County health departments are charged with contact tracing, the process of identifying close contacts of a person who has tested positive for COVID-19, but close contacts are relatively narrowly defined as someone who was within 6 feet of a positive person for 15 minutes or more from two days of the onset of symptoms. 

Hagston said the health department is working closely with the university and other Jackson County employers. People who test positive are asked to self-disclose where they work, and that information is then relayed to employers so that they can take the necessary steps to mitigate spread within their workplace, he said. The health department reports daily totals of active and recovered cases, and deaths when relevant, but generally does not provide details about the location of outbreaks.

There are limited exceptions to that rule, Hagtson said, such as if there were to be a sizable outbreak on or around campus at a party or large event. “Then those would be instances where the health department might be putting out public information in order to supplement our traditional contact tracing.”

Further, Newman said in the event of a COVID-19 outbreak, the university said officials may be required to send out a notification to campus-affiliates, such as the notification that was sent out during the last spring semester in accordance with the CLERY Act — a consumer protection law that aims to provide transparency around campus crime policy and statistics.

The university has been able to focus resources on processes to identify those individuals who are “high risk,” Newman said, in order to directly notify them if such an event were to happen. That information has also been shared with the health department to guide their contact tracing process, he said.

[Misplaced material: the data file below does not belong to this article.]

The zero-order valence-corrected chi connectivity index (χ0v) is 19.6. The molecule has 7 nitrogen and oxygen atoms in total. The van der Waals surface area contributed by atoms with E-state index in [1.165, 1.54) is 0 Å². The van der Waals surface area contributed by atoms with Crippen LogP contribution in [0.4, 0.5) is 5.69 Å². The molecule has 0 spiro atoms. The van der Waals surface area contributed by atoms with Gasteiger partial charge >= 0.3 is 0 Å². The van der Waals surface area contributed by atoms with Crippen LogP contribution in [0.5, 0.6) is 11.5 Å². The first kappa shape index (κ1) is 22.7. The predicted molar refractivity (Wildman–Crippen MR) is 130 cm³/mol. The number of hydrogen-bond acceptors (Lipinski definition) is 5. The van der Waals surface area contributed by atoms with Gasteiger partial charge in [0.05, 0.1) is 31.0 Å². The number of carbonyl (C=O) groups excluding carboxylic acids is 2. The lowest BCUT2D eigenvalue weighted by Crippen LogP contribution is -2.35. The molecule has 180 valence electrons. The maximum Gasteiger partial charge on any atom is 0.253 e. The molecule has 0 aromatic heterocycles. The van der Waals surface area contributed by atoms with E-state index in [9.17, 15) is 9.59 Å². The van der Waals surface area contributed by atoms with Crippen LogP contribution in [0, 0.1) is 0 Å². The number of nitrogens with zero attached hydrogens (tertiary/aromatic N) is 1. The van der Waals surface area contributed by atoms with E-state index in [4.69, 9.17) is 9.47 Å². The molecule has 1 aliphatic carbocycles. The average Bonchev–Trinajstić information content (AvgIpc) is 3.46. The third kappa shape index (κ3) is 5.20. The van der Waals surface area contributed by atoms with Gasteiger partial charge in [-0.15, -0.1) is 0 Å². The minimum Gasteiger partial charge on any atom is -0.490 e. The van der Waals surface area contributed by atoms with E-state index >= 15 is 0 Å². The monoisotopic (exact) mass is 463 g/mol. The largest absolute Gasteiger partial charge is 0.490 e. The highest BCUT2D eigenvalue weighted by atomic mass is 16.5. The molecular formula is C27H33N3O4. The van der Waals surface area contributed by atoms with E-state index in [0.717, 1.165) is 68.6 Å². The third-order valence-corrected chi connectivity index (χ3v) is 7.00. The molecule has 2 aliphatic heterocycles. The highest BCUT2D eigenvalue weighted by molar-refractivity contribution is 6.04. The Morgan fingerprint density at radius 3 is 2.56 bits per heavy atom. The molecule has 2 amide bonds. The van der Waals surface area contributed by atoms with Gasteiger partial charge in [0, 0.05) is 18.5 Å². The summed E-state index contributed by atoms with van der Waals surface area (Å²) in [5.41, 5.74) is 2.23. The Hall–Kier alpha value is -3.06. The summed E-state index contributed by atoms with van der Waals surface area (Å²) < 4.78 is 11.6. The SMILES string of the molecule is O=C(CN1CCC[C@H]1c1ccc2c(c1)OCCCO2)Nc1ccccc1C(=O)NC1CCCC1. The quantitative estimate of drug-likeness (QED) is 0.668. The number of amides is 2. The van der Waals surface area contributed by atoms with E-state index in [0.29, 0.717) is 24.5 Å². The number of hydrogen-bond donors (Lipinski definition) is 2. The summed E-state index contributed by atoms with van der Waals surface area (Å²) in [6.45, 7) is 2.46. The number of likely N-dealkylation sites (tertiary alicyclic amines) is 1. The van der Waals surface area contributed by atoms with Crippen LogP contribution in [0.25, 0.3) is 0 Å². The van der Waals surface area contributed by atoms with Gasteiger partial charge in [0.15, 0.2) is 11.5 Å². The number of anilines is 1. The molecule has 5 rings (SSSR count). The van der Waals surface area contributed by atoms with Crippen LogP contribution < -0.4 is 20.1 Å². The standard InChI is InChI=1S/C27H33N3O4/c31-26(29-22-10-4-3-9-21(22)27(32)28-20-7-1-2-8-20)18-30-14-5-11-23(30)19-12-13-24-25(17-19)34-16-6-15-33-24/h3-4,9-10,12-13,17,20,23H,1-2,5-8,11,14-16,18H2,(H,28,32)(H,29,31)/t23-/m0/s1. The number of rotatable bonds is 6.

Prior to the university's about-face on disclosing cases Thursday, the SIU athletics department disclosed Monday that 930 COVID-19 tests had been processed for student-athletes since late June. The testing included five positive cases: two symptomatic student-athletes, two asymptomatic staff members and one symptomatic staff member. The university’s athletics department has been testing student-athletes and staff weekly if they are at a 20 hour-per-week training window and at the beginning of a NCAA-permitted eight-hour training window.

Tom Weber, athletics department spokesman, said the department is following the lead of other athletic departments across the country in publicly reporting COVID-19 data. Transparency, he said, helps dispel rumors and builds trust. “We feel it’s important to publicly disclose the details of our COVID policies and procedures, including our positivity rate, in order to be transparent with our fans and supporters,” he said.

SIU Edwardsville is also reporting limited information about active COVID-19 cases affiliated with its campus. Once a campus affiliate receives a positive test result, they ask them or a third party to fill out a COVID-19 disclosure form. Campus leaders are then publicly disclosing aggregate data of COVID-19 cases that are self-reported each week. Classes begin at SIU Edwardsville on Monday. 

Other universities have taken transparency a step further.

The University of North Carolina at Chapel Hill rolled out a COVID-19 dashboard with multiple kinds of virus metrics to help inform “decision making related to campus operations ...” The dashboard shows information such as new positive cases by week, cumulative positive cases, campus testing results, current occupancy on campus housing, personal protective equipment availability and other resources.

After 130 students tested positive for the virus at UNC-Chapel Hill a week after classes started, campus officials moved all undergraduate classes online.

But the university is not alone in COVID-19 outbreaks — an Oklahoma State sorority house is under quarantine after 23 members tested positive for the virus, over 150 students at Colorado College are under quarantine after a student who tested positive didn’t follow virus mitigation measures and the University of Notre Dame pulled the plug on face-to-face teaching for two weeks after nearly 150 tested positive for the virus. Some students at the University of North Texas have taken to Twitter in attempts to guess in the style of “The Price is Right” on how many cases it would take for their university to switch to full-remote education.